The History of Batteries

One of the most remarkable and novel discoveries in the last 400 years has been electricity.

One may ask, “Has electricity been around that long?” The answer is yes, and perhaps much longer. But the practical use of electricity has only been at our disposal since the mid-to late 1800s, and in a limited way at first. At the world exposition in Paris in 1900, for example, one of the main attractions was an electrically lit bridge over the river Seine.

In 1791, while working at Bologna University, Luigi Galvani discovered that the muscle of a frog contracted when touched by a metallic object. This phenomenon became known as animal electricity — a misnomer, as the theory was later disproven. Prompted by these experiments, Volta initiated a series of experiments using zinc, lead, tin or iron as positive plates. Copper, silver, gold or graphite were used as negative plates.

Volta discovered in 1800 that a continuous flow of electrical force was generated when using certain fluids as conductors to promote a chemical reaction between the metals or electrodes. This led to the invention of the first voltaic cell, better know as the battery. Volta discovered further that the voltage would increase when voltaic cells were stacked on top of each other. In the same year, Volta released his discovery of a continuous source of electricity to the Royal Society of London. No longer were experiments limited to a brief display of sparks that lasted a fraction of a second. A seemingly endless stream of electric current was now available. France was one of the first nations to officially recognize Volta’s discoveries. At the time, France was approaching the height of scientific advancements and new ideas were welcomed with open arms to support the political agenda. By invitation, Volta addressed the Institute of France in a series of lectures at which Napoleon Bonaparte was present as a member of the Institute.

New discoveries were made when Sir Humphry Davy, inventor of the miner’s safety lamp, installed the largest and most powerful electric battery in the vaults of the Royal Institution of London. He connected the battery to charcoal electrodes and produced the first electric light. As reported by witnesses, his voltaic arc lamp produced “the most brilliant ascending arch of light ever seen.”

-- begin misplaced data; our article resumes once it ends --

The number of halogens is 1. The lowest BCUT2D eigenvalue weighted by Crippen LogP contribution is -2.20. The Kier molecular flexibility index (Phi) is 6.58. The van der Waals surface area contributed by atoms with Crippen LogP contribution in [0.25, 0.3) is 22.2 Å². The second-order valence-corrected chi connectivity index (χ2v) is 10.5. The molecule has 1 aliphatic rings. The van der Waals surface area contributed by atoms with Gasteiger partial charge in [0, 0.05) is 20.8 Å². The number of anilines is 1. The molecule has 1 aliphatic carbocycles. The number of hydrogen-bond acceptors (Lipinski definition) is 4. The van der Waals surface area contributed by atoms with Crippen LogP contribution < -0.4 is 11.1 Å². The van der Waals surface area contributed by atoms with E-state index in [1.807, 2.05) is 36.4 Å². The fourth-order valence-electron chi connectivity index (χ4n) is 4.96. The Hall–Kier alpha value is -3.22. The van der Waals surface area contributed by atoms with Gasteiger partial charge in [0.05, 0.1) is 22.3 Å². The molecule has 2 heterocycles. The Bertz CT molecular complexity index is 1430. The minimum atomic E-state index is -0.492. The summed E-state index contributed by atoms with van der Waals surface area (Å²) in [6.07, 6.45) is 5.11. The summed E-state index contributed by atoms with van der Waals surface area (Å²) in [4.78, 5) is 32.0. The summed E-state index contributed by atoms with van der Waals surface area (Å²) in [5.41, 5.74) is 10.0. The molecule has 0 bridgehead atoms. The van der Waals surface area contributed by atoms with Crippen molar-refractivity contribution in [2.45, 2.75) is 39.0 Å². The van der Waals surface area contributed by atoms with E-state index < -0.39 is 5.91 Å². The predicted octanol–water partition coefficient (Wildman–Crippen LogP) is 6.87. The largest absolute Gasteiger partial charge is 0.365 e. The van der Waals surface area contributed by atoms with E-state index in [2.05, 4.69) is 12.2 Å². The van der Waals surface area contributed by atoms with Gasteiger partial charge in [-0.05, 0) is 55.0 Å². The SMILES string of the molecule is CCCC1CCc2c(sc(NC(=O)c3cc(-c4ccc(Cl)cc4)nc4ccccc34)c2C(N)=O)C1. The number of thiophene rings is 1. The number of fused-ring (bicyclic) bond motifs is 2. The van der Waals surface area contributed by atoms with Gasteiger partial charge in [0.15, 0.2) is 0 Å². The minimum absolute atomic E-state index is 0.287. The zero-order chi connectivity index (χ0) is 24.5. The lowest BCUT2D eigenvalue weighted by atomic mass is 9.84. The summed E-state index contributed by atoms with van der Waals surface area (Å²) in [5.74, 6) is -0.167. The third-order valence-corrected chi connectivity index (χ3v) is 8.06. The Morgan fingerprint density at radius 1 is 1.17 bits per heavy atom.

Davy's most important investigations were devoted to electrochemistry. Following Galvani's experiments and the discovery of the voltaic cell, interest in galvanic electricity had become widespread. Davy began to test the chemical effects of electricity in 1800. He soon found that by passing electrical current through some substances, these substances decomposed, a process later called electrolysis. The generated voltage was directly related to the reactivity of the electrolyte with the metal. Evidently, Davy understood that the actions of electrolysis and the voltaic cell were the same.

In 1802, Dr. William Cruickshank designed the first electric battery capable of mass production. Cruickshank had arranged square sheets of copper, which he soldered at their ends, together with sheets of zinc of equal size. These sheets were placed into a long rectangular wooden box that was sealed with cement. Grooves in the box held the metal plates in position. The box was then filled with an electrolyte of brine, or watered down acid. The third method of generating electricity was discovered relatively late — electricity through magnetism. In 1820, André-Marie Ampere (1775-1836) had noticed that wires carrying an electric current were at times attracted to one another while at other times they were repelled.

In 1899, Waldmar Jungner from Sweden invented the nickel-cadmium battery, which used nickel for the positive electrode and cadmium for the negative. Two years later, Edison produced an alternative design by replacing cadmium with iron. Due to high material costs compared to dry cells or lead acid storage batteries, the practical applications of the nickel-cadmium and nickel-iron batteries were limited.

It was not until Shlecht and Ackermann invented the sintered pole plate in 1932 that large improvements were achieved. These advancements were reflected in higher load currents and improved longevity. The sealed nickel-cadmium battery, as we know it toady, became only available when Neumann succeeded in completely sealing the cell in 1947. From the early days on, humanity became dependent on electricity, a product without which our technological advancements would not have been possible. With the increased need for mobility, people moved to portable power storage — first for wheeled applications, then for portable and finally wearable use.

As awkward and unreliable as the early batteries may have been, our descendants may one day look at today’s technology in a similar way to how we view our predecessors’ clumsy experiments of 100 years ago.

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